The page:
Lessons in Dementia’s Decline?
Public-health officials have for years been warning of a coming “gray wave” of Alzheimer’s disease and other forms of dementia. Today, an estimated 47 million people worldwide live with the disorder. That cohort is expected to triple in the next three decades, while many millions more, watching older family members struggle with mental deterioration, have their lives upended emotionally. And dementia’s impact on public-health and household finances is similarly enormous: an estimated $305 billion in the United States during 2020 alone. Worldwide, dementia costs more than 1 percent of global GDP: $818 billion in 2015, according to a recent study.
But there is a surprising piece of good news: a declining trend in new cases per capita, during the last three decades, in Europe and North America. An August paper in Neurology, with Kay family professor of public health and clinical epidemiology Albert Hofman as lead author, points out the possible implications for public health around the globe, even as the prevalence of dementia cases rises with increasing life expectancy (age is the greatest risk factor), and incidence remains stubbornly high in many regions, or is actually rising, as in China and Nigeria. (Prevalence and incidence refer, respectively, to the proportion of the population with a disease at a given time, and to the rate of occurrence of new cases.)
“This is a very important observation, not only in its own right but, of course, to find out the reasons for this decline,” says Hofman, who also chairs the department of epidemiology at the Harvard T.H. Chan School of Public Health. The research also reveals another major finding: although women are commonly thought to be at higher risk of developing dementia, the scientists found that the underlying incidence rate is identical for men and women. (Dementia’s prevalence among women reflects their generally longer life spans.)
Analyzing data from 49,202 individuals across several decades and combining information from seven participating studies, the paper documented a 13 percent decline per decade in the dementia incidence rate in Europe and North America during the past quarter-century, with similar results for Alzheimer’s disease (the most common form of dementia).
The cause is unlikely to be genetic, Hofman says. Although more than 30 genes are tentatively correlated with Alzheimer’s disease, scientists believe their role is very limited. The three genetic mutations most strongly related to the occurrence of dementia, when combined, exist in less than 0.5 percent of cases, while another gene, APOE, exists in roughly 10 percent of all cases. The other genetic variants have smaller effects.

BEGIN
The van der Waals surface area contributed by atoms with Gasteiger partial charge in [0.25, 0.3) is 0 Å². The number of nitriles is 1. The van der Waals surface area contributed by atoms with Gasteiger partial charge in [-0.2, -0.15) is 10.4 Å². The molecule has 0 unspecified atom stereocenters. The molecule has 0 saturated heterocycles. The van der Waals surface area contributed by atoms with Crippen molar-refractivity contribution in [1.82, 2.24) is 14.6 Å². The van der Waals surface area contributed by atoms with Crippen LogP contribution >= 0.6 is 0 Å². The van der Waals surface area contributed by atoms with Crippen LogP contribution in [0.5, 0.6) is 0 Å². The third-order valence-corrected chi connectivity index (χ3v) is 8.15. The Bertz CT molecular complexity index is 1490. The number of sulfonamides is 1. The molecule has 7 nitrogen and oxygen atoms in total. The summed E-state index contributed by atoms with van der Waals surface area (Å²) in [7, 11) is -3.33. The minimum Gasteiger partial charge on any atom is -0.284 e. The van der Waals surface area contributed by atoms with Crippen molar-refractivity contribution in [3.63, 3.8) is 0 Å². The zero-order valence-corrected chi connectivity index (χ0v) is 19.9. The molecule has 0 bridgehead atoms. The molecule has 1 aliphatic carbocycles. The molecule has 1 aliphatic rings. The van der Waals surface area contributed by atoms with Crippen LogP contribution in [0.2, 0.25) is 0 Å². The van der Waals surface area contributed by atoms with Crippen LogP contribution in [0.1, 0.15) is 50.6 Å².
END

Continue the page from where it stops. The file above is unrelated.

Increased access to education may underlie declining rates of dementia.
Instead, he offers two main hypotheses to explain the phenomenon, both focusing on environmental factors. The first is improved management of cardiovascular risks, such as hypertension, high cholesterol, and smoking. During the past 20 years, improved medications (such as statins), as well as programs in the United States and Europe to discourage smoking and encourage lifestyle changes that decrease high blood pressure and cholesterol, have played a substantial role in limiting these factors. Such efforts have not been deployed as successfully in many other parts of the world. Hofman warns, however, that the increase in body-mass index and the prevalence of diabetes in Western countries “certainly has not helped” in reducing dementia and Alzheimer’s.
The physiological mechanism relating cardiovascular risk factors to dementia, he says, “is not altogether clear.” A strong possibility, however, is that hypertension and other cardiovascular complications might damage small blood vessels leading to the brain, which he calls “a very strong predictor of dementia” because the resulting chronic decreased blood flow within the brain can lead to the death of neurons. That lack of perfusion and changes to blood vessels throughout the body may also interact with other mechanisms that lead to increased presence of amyloid and tau proteins, which often accumulate in the brains of people with Alzheimer’s and other forms of dementia.
A second hypothesis posits that declining rates of dementia can be attributed to increased access to education and higher levels of educational attainment in Europe and the United States. The theory, supported by limited evidence, holds that more education adds to a person’s “brain reserve,” which can delay the onset of Alzheimer’s disease. But Hofman notes that if improved education helps lower rates of cognitive decline, such changes would have occurred many years ago.
Future research will be needed to document any relationships between these hypotheses and the declining rates of dementia. If a causal relationship were uncovered, dementia-prevention programs might improve millions of lives. For now, though, Hofman believes the threat of dementia may provide people with much stronger motivation to safeguard their cardiovascular health, because “There are few things that people fear more than dementia and Alzheimer’s disease.” Yet his study, he adds, suggests fear should not turn into fatalism: “Don’t be too pessimistic. We can do something about this problem, because clearly we appear to be doing something right."